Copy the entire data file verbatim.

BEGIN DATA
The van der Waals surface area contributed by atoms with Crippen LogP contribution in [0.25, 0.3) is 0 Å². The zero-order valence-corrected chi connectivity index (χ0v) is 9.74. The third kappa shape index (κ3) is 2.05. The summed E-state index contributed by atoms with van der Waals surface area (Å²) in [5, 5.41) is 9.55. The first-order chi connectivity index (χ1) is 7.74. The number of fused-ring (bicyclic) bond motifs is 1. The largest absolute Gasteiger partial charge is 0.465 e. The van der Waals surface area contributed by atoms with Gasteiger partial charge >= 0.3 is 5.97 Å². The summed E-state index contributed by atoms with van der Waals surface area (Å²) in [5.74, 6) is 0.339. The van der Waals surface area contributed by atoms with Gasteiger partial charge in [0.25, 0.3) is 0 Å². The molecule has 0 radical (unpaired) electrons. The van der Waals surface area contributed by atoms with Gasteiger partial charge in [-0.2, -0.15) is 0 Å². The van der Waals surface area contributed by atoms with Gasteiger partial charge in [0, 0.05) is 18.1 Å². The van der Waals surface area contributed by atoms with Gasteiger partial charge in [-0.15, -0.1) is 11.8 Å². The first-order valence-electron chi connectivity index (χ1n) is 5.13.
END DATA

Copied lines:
The van der Waals surface area contributed by atoms with Crippen LogP contribution in [0.25, 0.3) is 0 Å². The zero-order valence-corrected chi connectivity index (χ0v) is 9.74. The third kappa shape index (κ3) is 2.05. The summed E-state index contributed by atoms with van der Waals surface area (Å²) in [5, 5.41) is 9.55. The first-order chi connectivity index (χ1) is 7.74. The number of fused-ring (bicyclic) bond motifs is 1. The largest absolute Gasteiger partial charge is 0.465 e. The van der Waals surface area contributed by atoms with Gasteiger partial charge >= 0.3 is 5.97 Å². The summed E-state index contributed by atoms with van der Waals surface area (Å²) in [5.74, 6) is 0.339. The van der Waals surface area contributed by atoms with Gasteiger partial charge in [0.25, 0.3) is 0 Å². The molecule has 0 radical (unpaired) electrons. The van der Waals surface area contributed by atoms with Gasteiger partial charge in [-0.2, -0.15) is 0 Å². The van der Waals surface area contributed by atoms with Gasteiger partial charge in [0, 0.05) is 18.1 Å². The van der Waals surface area contributed by atoms with Gasteiger partial charge in [-0.15, -0.1) is 11.8 Å². The first-order valence-electron chi connectivity index (χ1n) is 5.13.